BALTIMORE (WJZ) — It’s considered a new way of teaching and learning, but now parents opposed to what’s called Common Core education are speaking out.
Jessica Kartalija explains lawmakers are meeting to discuss education standards and parents want their voices heard.
This school year, Maryland teachers have had to adopt their teaching to new, more rigorous standards known as the Common Core. K-12 education is turned into one big, national college prep program.
The website describes Common Core as ensuring that students “are well prepared with knowledge necessary to compete with students in the U.S. and abroad.”
“With the new standards, we are teaching students how to apply their learning to real world situations,” said John White, Department of Education.
But implementing the new curriculum is challenging. Teachers put in long hours to accommodate a delayed release in lesson plans. A recent survey by the Maryland State Education Association finds two-thirds of teachers feel unprepared to teach the new curriculum.
“I’m not sure it’s possible for you to understand what we are going through without you going through it with us,” said one.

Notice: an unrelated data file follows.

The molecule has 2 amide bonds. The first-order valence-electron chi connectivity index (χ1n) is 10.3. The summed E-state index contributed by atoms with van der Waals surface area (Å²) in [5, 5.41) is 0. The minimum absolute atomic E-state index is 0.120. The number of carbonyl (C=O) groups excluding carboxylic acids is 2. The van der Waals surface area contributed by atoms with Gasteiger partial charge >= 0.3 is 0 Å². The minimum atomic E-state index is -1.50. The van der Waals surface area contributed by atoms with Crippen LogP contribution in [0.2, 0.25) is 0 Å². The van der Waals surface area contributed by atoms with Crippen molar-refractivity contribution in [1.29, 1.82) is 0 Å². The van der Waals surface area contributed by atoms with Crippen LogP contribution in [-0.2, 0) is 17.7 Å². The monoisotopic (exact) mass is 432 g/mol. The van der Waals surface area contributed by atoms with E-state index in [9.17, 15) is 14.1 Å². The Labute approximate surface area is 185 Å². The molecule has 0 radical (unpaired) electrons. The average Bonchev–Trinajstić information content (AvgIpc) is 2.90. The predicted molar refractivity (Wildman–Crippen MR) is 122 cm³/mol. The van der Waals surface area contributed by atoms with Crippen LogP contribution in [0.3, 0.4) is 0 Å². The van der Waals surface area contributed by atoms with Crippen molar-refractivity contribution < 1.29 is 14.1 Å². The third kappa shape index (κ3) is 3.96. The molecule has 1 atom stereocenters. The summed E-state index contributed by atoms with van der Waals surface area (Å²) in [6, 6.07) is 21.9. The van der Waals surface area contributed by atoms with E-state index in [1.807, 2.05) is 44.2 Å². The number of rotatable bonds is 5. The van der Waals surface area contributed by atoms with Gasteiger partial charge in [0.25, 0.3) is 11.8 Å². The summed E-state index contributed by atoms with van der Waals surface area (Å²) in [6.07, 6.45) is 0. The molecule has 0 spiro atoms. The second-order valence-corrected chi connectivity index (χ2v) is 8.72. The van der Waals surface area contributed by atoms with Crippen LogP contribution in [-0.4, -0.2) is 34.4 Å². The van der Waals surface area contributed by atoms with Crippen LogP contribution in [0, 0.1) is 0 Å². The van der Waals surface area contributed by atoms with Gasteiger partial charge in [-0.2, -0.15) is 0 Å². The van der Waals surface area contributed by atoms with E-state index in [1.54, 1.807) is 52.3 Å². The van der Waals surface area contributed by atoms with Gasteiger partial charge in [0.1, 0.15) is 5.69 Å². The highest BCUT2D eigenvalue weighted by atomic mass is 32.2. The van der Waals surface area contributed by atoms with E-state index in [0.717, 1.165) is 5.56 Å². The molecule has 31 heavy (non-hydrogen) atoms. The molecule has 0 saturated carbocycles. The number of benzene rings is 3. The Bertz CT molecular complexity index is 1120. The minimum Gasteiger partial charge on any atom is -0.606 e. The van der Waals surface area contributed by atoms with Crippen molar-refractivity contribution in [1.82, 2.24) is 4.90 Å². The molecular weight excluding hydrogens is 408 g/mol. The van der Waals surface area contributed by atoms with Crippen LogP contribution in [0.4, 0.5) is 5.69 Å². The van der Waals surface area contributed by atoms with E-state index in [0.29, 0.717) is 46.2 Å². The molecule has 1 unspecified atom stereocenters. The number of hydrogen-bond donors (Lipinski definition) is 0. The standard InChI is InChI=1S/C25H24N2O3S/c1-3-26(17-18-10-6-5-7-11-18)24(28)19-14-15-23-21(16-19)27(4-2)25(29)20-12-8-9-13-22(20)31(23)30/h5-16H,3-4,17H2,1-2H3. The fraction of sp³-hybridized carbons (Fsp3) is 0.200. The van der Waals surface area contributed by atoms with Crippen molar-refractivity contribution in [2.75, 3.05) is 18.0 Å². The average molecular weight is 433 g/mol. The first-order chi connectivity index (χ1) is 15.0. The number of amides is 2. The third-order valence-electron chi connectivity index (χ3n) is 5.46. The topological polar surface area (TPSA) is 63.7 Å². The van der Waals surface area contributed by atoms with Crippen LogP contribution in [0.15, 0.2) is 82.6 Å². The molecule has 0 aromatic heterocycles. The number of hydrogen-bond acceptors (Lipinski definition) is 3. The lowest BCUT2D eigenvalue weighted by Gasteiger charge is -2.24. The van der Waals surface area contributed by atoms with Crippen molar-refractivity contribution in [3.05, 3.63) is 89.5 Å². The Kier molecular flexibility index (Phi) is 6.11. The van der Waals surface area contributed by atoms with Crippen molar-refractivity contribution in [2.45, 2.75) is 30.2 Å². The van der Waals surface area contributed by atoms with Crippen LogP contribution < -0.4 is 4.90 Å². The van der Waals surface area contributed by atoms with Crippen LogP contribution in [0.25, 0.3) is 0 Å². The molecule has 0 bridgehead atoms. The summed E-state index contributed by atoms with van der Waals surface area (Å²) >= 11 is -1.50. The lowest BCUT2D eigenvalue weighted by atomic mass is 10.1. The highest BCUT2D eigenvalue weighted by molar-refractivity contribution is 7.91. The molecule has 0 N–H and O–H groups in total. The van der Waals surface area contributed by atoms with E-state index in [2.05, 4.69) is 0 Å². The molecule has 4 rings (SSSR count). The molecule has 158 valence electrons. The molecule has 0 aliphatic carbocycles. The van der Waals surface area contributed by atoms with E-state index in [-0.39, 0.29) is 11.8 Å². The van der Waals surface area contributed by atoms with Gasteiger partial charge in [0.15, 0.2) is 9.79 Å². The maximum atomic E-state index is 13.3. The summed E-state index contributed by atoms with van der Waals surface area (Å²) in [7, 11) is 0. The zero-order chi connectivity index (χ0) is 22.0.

Abby Beytin is president of the Teachers Association of Baltimore County.
“The problem lies in the curriculum that has not been in their hands, allowing them to grasp it without spending an unbelievable amount of time,” she said.
Parents held rallies outside the State Education Building.
“They don’t want you to question it. These are our kids and this is our say,” said one parent.
Critics say instead of teachers having the creativity to come up with their own lesson plans, they must follow a strict national program designed by the government.
“I don’t like the way they are teaching the fuzzy math where, if you get the question wrong, as long as you can say why you got it wrong, it’ll count,” said one parent.
Baltimore County teachers already filed a grievance against the Common Core and the speed at which it was adopted.
Maryland is one of 45 states using the Common Core curriculum.
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